It is really easy to make the outdoors boring - both for the youth and the adults.

Is that not the truth? My kids only went once each time. There was no one leading them that could tell them what kind of bird that was that just flew by,  what tree, what rock formation. They had fun on the shooting range and some water stuff, but it was not an outdoors experience. They did more outdoors stuff at home. 

Share this post


Link to post
Share on other sites
1 hour ago, MattR said:

Is that who you're disagreeing with? 

I disagree with the top down approach to scouting.  Anyone who takes a top down approach, I disagree with.

Let's start at the beginning.  A group of boys want to go camping.  They belong to an organization.  So, that organization charters a boy scout troop.  Members of the Chartered Organization volunteer their time to the troop because they love and support the kids.  This is good.

Let's look at something else.  A council employee gets evaluated based on the number of kids who sign up.  His job depends on numbers.  So, he pushes to charter new troops and new scouts.  Many of the scouts and scout leaders don't really want to go camping.  They have other motives for joining.  But they boost the employee's numbers, so he's fine with it.  He even encourages it.  This is bad.

I am one of the people who love and support the kids.  I don't care about the numbers.  I have no great desire to promote scouting.  I want to help the kids to go camping and have fun.  A game with a purpose. No other motive here.

  • Like 1
  • Upvote 2

Share this post


Link to post
Share on other sites
On 2/10/2020 at 7:27 PM, Cburkhardt said:

“All Hat and No Cattle”.  There must be a large contingent of commenters on this blog that enjoy reading and talking about the “big council stuff” but not District Scouting closer at the more meaningful, granular level.  Over 3,700 views and 140 great replies in 5 days on how to improve things at the Council level during the bankruptcy.  But, not a single posting on how to upgrade things at the District level.  As a Scoutmaster of a new 30-Scout Troop that receives solid support from our District, I wonder why there is such a difference.  Maybe it has been too long since you helped form a unit, run a district camporee or recruited a new unit commissioner? Perhaps the BSA perfectly operates and provides support to our Districts?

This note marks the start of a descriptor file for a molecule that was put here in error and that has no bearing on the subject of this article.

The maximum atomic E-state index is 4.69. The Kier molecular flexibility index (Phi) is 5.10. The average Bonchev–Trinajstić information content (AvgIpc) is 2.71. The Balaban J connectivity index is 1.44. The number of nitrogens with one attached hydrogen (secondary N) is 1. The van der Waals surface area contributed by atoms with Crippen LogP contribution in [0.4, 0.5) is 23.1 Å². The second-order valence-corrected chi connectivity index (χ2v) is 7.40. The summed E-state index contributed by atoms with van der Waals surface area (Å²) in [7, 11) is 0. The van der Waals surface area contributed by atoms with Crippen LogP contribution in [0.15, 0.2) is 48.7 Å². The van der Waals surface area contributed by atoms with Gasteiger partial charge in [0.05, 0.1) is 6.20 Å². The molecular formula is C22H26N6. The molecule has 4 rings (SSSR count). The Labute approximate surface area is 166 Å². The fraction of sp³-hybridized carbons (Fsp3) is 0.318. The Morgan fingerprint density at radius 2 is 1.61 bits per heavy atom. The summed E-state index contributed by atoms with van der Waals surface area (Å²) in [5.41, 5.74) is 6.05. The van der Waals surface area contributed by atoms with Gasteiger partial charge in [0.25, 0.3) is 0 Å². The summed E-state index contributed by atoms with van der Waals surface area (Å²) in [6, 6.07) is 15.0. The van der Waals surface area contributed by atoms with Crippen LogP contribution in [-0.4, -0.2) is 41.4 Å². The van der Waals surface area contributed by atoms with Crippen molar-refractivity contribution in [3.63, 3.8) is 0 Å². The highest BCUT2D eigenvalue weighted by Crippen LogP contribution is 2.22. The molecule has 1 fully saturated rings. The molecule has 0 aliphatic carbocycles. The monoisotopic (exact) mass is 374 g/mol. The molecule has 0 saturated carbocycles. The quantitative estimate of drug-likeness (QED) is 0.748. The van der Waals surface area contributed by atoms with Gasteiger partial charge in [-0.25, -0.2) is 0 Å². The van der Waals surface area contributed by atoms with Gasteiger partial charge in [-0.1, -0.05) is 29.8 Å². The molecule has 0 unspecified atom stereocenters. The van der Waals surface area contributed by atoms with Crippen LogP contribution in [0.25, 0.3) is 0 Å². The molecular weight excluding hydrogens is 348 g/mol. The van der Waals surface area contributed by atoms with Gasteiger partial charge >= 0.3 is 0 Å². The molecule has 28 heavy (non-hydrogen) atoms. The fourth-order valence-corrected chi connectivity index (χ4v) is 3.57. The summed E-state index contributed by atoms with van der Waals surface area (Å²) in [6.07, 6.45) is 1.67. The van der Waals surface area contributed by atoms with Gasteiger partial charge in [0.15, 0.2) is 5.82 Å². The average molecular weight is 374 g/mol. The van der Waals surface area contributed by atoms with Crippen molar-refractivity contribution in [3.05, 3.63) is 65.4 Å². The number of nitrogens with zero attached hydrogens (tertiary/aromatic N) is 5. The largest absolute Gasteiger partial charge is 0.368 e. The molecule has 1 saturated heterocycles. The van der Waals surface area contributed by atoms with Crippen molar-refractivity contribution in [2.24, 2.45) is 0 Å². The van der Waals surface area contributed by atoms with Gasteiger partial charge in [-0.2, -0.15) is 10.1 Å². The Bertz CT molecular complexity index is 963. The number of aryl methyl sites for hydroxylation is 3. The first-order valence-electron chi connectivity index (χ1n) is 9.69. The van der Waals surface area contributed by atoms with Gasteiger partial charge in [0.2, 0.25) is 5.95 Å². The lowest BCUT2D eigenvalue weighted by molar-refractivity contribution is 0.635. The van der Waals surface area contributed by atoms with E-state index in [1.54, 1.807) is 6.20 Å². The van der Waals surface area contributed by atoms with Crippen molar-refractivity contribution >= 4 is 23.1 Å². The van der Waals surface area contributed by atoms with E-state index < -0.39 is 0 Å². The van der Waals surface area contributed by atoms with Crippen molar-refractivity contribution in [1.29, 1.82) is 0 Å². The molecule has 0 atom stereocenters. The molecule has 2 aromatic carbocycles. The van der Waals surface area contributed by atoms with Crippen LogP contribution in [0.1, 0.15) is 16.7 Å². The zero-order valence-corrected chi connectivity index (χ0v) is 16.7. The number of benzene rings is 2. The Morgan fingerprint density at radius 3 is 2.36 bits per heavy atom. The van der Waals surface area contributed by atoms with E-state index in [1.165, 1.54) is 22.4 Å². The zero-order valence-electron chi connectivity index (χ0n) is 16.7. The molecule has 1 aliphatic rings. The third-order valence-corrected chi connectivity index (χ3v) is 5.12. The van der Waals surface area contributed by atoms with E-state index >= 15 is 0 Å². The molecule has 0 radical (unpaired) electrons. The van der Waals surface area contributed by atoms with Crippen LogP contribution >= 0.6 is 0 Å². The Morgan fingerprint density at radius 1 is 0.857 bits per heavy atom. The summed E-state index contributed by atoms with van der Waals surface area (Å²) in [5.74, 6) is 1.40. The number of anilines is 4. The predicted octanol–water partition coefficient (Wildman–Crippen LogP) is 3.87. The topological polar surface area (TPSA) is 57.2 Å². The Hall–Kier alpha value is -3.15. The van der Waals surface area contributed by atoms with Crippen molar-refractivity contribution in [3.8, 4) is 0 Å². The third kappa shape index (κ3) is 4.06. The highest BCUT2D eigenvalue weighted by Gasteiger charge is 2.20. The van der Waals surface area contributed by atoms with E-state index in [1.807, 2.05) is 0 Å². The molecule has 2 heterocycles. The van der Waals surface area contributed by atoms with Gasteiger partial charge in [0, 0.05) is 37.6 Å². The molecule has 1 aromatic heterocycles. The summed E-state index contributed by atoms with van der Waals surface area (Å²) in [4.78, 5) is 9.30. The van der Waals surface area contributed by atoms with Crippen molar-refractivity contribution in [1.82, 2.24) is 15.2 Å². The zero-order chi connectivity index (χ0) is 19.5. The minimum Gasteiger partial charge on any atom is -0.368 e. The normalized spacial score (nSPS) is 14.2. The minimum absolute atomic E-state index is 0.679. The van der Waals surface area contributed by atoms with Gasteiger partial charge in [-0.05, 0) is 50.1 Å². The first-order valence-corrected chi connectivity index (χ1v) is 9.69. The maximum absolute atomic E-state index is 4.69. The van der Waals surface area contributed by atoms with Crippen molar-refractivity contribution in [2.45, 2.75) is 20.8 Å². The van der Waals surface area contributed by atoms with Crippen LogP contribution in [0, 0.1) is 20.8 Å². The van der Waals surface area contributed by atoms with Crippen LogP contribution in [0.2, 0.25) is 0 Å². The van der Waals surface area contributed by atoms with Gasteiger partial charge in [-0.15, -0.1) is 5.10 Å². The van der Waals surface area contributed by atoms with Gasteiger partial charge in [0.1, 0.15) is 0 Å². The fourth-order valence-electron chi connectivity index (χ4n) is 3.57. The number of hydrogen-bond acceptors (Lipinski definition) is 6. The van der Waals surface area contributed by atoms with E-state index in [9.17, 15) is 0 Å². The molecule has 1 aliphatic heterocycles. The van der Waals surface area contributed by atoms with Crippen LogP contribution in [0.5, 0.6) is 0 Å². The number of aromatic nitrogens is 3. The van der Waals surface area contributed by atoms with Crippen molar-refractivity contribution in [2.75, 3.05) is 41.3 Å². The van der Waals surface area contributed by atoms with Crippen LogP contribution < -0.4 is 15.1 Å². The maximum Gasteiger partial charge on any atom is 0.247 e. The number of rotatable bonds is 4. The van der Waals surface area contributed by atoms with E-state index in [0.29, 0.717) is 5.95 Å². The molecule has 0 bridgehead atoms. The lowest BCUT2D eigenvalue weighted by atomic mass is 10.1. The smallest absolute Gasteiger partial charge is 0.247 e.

We no longer have districts.  We have Service Areas run by  Council employees with little Scouting background.  Bankruptcy might be a good thing.

 

"All hat and no cowboy."

Edited by TAHAWK
  • Sad 2
  • Upvote 1

Share this post


Link to post
Share on other sites

As a practical matter, the right person has to ask - someone who they owe.  It's been that way for decades.  Too easy to say "no" - or ignore - strangers.

When we had  districts, as effort was made to force us into a "COMMUNITY LEADER" model.  Only business execs [$$$$$$$$$$] - others elected were vetoed by the SE after the elections.  Clean sweep of the volunteers who had led their districts - including those with membership growth AND over 100%of FOS goal collected. 

When the voters in our strongest district would not be dragooned and kept electing their choice, the districts were eliminated. 

Our district, to our shame, went along.  We had four years of a "District Chairman" who was a CEO with almost no Scouting background who.  He did nothing.   He attended less than 20% of the District Committee meetings and felt it was totally the "professionals" job to fill the District Roster.  As they were effectively strangers, they failed - no District Commissioner for half the time.  No Training Chairman for 75%of the time.  No Roundtable Commissioners for 80%.   If not for the Program Chair becoming the de facto District Chairman, nothing would have happened.

And then he and his committee were thrown under the bus with the death of districts.

And it is much, much worse.  

 

 

Edited by TAHAWK

Share this post


Link to post
Share on other sites
4 hours ago, dkurtenbach said: